After a balmy February, winter finally arrived in the mid-Atlantic region recently with several inches of snow and bone chilling temperatures. One of the real delights of a forest walk following a late season snow is the possibility of glimpsing snow fleas, tiny six-legged relatives of true insects. They belong to a part of the arthropod clan called Collembola. Most springtails are only 1 or 2 millimeters long. They are among the most ancient of six-legged creatures. Collembola have been on the planet for roughly 400 million years, millions of years before the first animals with backbones moved from the primordial sea to the land. Snow fleas belong to the genus Hypogastrura. At certain times of the year they become very abundant on the ground or near water. Snow fleas multiply on the forest floor and move about despite chilly temperatures. Their ability to survive subfreezing temperatures is made possible by proteins in their tissues that prevent the formation of lethal ice crystals. They can reach amazing densities and their dark coloration makes them quite apparent on white objects such as patches of snow. Unlike true fleas, which are external parasites of other animals, snow fleas and other springtails eat tiny plants, decaying vegetation, bacteria, and fungi. On one occasion I found a large colony of Collembola happily living inside the water tank of someone’s commode, contentedly grazing on biofilm inside the tank. Exactly how they colonized the tank remains a mystery.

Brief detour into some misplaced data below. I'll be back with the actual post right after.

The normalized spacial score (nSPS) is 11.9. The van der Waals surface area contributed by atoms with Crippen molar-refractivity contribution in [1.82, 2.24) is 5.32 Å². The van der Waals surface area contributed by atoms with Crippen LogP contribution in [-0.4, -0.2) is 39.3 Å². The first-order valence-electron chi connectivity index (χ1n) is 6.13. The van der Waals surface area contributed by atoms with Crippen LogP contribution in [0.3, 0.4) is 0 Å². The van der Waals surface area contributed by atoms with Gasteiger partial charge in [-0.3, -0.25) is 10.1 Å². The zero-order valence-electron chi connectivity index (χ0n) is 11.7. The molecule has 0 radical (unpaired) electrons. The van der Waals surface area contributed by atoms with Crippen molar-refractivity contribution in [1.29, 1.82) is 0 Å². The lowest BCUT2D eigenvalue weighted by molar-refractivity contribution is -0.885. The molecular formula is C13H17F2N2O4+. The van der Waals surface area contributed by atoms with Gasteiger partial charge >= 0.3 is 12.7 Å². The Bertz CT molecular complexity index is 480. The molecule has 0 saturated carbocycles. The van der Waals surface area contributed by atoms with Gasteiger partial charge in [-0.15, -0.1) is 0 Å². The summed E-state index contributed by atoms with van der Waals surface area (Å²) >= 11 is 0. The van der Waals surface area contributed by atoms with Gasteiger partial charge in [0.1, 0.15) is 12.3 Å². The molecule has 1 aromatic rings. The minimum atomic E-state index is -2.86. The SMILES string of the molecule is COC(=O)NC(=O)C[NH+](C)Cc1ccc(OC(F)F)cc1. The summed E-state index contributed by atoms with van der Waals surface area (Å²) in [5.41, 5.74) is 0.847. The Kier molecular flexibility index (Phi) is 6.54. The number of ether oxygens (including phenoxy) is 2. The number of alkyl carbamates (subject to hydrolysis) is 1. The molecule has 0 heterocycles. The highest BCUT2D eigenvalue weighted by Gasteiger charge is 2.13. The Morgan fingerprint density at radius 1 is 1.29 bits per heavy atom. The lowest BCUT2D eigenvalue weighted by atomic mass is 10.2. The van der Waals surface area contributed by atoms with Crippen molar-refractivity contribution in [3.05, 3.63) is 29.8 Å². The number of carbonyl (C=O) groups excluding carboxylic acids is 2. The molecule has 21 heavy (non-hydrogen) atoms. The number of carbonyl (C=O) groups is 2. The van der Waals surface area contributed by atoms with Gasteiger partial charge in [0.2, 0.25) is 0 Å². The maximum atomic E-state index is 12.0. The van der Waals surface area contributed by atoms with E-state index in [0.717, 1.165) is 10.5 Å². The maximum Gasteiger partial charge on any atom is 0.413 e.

On a brisk day in winter a tiny springtail goes for a stroll. Cryoprotectant proteins shield the springtail from freezing on cold winter days.
In addition to snow fleas, other springtails frequent snowbanks in late winter. The ones featured in this episode belong to the clan known as globular springtails, or Sminthuridae. The propulsion system used by springtails differs from that of their insect relatives. True fleas such as cat and dog fleas have a flexible protein called resilin in their legs. Resilin is compressed and stores energy that is released in a split-second burst to power the jump. Springtails have an odd forked shaped appendage called a furcula. The furcula is tucked beneath the body most of the time and held in place by a clasp called the retinaculum. When danger approaches and a springtail needs a quick escape, the clasp releases the furcula and like a projectile hurled from a catapult, the springtail is propelled through the air. These jumps can be prodigious, sending the springtail a distance many times its body length. At the next opportunity to take a walk in the snowy forest take a moment to have a look for these tiny winter leapers.
The interesting article “Snow fleas: helpful winter critters” by Katie Kline was used as a reference for this episode.